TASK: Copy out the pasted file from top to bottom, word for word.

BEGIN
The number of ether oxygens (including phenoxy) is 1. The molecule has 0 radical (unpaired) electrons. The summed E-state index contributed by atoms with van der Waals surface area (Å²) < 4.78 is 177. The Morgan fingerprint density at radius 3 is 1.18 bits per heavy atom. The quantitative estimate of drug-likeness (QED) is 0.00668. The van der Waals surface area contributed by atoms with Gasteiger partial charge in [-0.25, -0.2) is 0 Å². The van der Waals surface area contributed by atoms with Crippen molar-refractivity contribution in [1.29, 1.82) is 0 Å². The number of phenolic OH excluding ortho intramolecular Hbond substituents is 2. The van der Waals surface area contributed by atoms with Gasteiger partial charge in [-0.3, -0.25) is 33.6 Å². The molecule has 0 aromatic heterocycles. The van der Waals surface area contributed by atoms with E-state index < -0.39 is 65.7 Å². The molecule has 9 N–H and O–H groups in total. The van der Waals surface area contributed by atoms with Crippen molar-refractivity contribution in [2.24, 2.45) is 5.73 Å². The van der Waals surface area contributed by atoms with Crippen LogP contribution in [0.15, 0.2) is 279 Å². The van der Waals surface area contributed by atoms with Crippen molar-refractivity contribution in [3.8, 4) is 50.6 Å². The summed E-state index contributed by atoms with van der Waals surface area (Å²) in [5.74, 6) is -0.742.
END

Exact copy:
The number of ether oxygens (including phenoxy) is 1. The molecule has 0 radical (unpaired) electrons. The summed E-state index contributed by atoms with van der Waals surface area (Å²) < 4.78 is 177. The Morgan fingerprint density at radius 3 is 1.18 bits per heavy atom. The quantitative estimate of drug-likeness (QED) is 0.00668. The van der Waals surface area contributed by atoms with Gasteiger partial charge in [-0.25, -0.2) is 0 Å². The van der Waals surface area contributed by atoms with Crippen molar-refractivity contribution in [1.29, 1.82) is 0 Å². The number of phenolic OH excluding ortho intramolecular Hbond substituents is 2. The van der Waals surface area contributed by atoms with Gasteiger partial charge in [-0.3, -0.25) is 33.6 Å². The molecule has 0 aromatic heterocycles. The van der Waals surface area contributed by atoms with E-state index < -0.39 is 65.7 Å². The molecule has 9 N–H and O–H groups in total. The van der Waals surface area contributed by atoms with Crippen molar-refractivity contribution in [2.24, 2.45) is 5.73 Å². The van der Waals surface area contributed by atoms with Crippen LogP contribution in [0.15, 0.2) is 279 Å². The van der Waals surface area contributed by atoms with Crippen molar-refractivity contribution in [3.8, 4) is 50.6 Å². The summed E-state index contributed by atoms with van der Waals surface area (Å²) in [5.74, 6) is -0.742.